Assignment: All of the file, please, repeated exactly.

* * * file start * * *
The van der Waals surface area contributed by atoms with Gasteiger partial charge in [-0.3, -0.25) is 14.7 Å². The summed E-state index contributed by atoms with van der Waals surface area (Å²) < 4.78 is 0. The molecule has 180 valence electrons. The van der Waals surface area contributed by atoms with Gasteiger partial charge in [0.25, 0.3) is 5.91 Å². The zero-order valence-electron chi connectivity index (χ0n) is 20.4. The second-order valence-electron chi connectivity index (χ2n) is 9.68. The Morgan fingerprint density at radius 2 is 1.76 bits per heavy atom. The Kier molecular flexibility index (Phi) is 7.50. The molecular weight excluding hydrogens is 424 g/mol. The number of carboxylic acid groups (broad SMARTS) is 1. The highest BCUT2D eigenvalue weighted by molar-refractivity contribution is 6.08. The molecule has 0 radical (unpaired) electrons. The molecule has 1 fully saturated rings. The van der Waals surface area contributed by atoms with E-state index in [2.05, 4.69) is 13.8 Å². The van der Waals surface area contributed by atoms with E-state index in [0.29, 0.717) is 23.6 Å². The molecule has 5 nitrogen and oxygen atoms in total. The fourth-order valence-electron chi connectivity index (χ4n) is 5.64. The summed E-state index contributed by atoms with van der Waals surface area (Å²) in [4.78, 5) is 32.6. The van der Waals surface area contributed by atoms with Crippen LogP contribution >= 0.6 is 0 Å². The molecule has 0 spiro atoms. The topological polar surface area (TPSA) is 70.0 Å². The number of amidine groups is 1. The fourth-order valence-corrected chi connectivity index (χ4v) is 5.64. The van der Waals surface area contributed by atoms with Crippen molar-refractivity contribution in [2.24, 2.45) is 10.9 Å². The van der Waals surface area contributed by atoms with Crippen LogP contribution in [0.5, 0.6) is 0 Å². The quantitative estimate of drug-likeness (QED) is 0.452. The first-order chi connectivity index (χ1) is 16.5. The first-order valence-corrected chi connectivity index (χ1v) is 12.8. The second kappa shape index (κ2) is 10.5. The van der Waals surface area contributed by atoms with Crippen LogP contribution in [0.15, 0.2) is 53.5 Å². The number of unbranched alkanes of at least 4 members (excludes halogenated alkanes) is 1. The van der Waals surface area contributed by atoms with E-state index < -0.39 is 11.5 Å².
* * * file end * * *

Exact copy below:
The van der Waals surface area contributed by atoms with Gasteiger partial charge in [-0.3, -0.25) is 14.7 Å². The summed E-state index contributed by atoms with van der Waals surface area (Å²) < 4.78 is 0. The molecule has 180 valence electrons. The van der Waals surface area contributed by atoms with Gasteiger partial charge in [0.25, 0.3) is 5.91 Å². The zero-order valence-electron chi connectivity index (χ0n) is 20.4. The second-order valence-electron chi connectivity index (χ2n) is 9.68. The Morgan fingerprint density at radius 2 is 1.76 bits per heavy atom. The Kier molecular flexibility index (Phi) is 7.50. The molecular weight excluding hydrogens is 424 g/mol. The number of carboxylic acid groups (broad SMARTS) is 1. The highest BCUT2D eigenvalue weighted by molar-refractivity contribution is 6.08. The molecule has 0 radical (unpaired) electrons. The molecule has 1 fully saturated rings. The van der Waals surface area contributed by atoms with E-state index in [2.05, 4.69) is 13.8 Å². The van der Waals surface area contributed by atoms with E-state index in [0.29, 0.717) is 23.6 Å². The molecule has 5 nitrogen and oxygen atoms in total. The fourth-order valence-electron chi connectivity index (χ4n) is 5.64. The summed E-state index contributed by atoms with van der Waals surface area (Å²) in [4.78, 5) is 32.6. The van der Waals surface area contributed by atoms with Crippen LogP contribution >= 0.6 is 0 Å². The molecule has 0 spiro atoms. The topological polar surface area (TPSA) is 70.0 Å². The number of amidine groups is 1. The fourth-order valence-corrected chi connectivity index (χ4v) is 5.64. The van der Waals surface area contributed by atoms with Crippen molar-refractivity contribution in [2.24, 2.45) is 10.9 Å². The van der Waals surface area contributed by atoms with Crippen LogP contribution in [0.5, 0.6) is 0 Å². The quantitative estimate of drug-likeness (QED) is 0.452. The first-order chi connectivity index (χ1) is 16.5. The first-order valence-corrected chi connectivity index (χ1v) is 12.8. The second kappa shape index (κ2) is 10.5. The van der Waals surface area contributed by atoms with Crippen LogP contribution in [0.15, 0.2) is 53.5 Å². The number of unbranched alkanes of at least 4 members (excludes halogenated alkanes) is 1. The van der Waals surface area contributed by atoms with E-state index < -0.39 is 11.5 Å².